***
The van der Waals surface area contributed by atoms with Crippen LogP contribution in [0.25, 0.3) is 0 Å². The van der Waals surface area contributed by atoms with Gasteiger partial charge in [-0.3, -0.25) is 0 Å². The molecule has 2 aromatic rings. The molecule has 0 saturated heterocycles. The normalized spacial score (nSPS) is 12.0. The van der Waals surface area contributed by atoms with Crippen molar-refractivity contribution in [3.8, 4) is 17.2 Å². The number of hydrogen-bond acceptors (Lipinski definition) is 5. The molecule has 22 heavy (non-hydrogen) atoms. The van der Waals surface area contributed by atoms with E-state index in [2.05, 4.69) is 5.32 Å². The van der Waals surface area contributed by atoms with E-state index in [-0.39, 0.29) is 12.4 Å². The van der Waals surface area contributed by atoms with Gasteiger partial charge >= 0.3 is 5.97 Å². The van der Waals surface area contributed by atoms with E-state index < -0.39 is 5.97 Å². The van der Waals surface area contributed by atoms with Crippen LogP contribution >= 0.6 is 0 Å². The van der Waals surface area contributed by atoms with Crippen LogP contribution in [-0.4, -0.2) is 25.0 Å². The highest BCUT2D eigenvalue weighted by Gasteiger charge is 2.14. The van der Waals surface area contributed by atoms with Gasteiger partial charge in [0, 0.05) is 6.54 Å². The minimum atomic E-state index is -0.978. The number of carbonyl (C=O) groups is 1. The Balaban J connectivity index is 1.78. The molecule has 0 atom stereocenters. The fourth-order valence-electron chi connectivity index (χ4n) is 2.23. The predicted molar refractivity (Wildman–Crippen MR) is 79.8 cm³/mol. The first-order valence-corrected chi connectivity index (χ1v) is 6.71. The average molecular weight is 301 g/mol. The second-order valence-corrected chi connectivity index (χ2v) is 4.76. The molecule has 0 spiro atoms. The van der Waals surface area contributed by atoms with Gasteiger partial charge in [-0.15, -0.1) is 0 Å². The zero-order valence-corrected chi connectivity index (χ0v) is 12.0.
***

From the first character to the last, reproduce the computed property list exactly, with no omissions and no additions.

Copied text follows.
The van der Waals surface area contributed by atoms with Crippen LogP contribution in [0.25, 0.3) is 0 Å². The van der Waals surface area contributed by atoms with Gasteiger partial charge in [-0.3, -0.25) is 0 Å². The molecule has 2 aromatic rings. The molecule has 0 saturated heterocycles. The normalized spacial score (nSPS) is 12.0. The van der Waals surface area contributed by atoms with Crippen molar-refractivity contribution in [3.8, 4) is 17.2 Å². The number of hydrogen-bond acceptors (Lipinski definition) is 5. The molecule has 22 heavy (non-hydrogen) atoms. The van der Waals surface area contributed by atoms with E-state index in [2.05, 4.69) is 5.32 Å². The van der Waals surface area contributed by atoms with E-state index in [-0.39, 0.29) is 12.4 Å². The van der Waals surface area contributed by atoms with Gasteiger partial charge >= 0.3 is 5.97 Å². The van der Waals surface area contributed by atoms with E-state index < -0.39 is 5.97 Å². The van der Waals surface area contributed by atoms with Crippen LogP contribution >= 0.6 is 0 Å². The van der Waals surface area contributed by atoms with Crippen LogP contribution in [-0.4, -0.2) is 25.0 Å². The highest BCUT2D eigenvalue weighted by Gasteiger charge is 2.14. The van der Waals surface area contributed by atoms with Gasteiger partial charge in [0, 0.05) is 6.54 Å². The minimum atomic E-state index is -0.978. The number of carbonyl (C=O) groups is 1. The Balaban J connectivity index is 1.78. The molecule has 0 atom stereocenters. The fourth-order valence-electron chi connectivity index (χ4n) is 2.23. The predicted molar refractivity (Wildman–Crippen MR) is 79.8 cm³/mol. The first-order valence-corrected chi connectivity index (χ1v) is 6.71. The average molecular weight is 301 g/mol. The second-order valence-corrected chi connectivity index (χ2v) is 4.76. The molecule has 0 spiro atoms. The van der Waals surface area contributed by atoms with Gasteiger partial charge in [-0.15, -0.1) is 0 Å². The zero-order valence-corrected chi connectivity index (χ0v) is 12.0.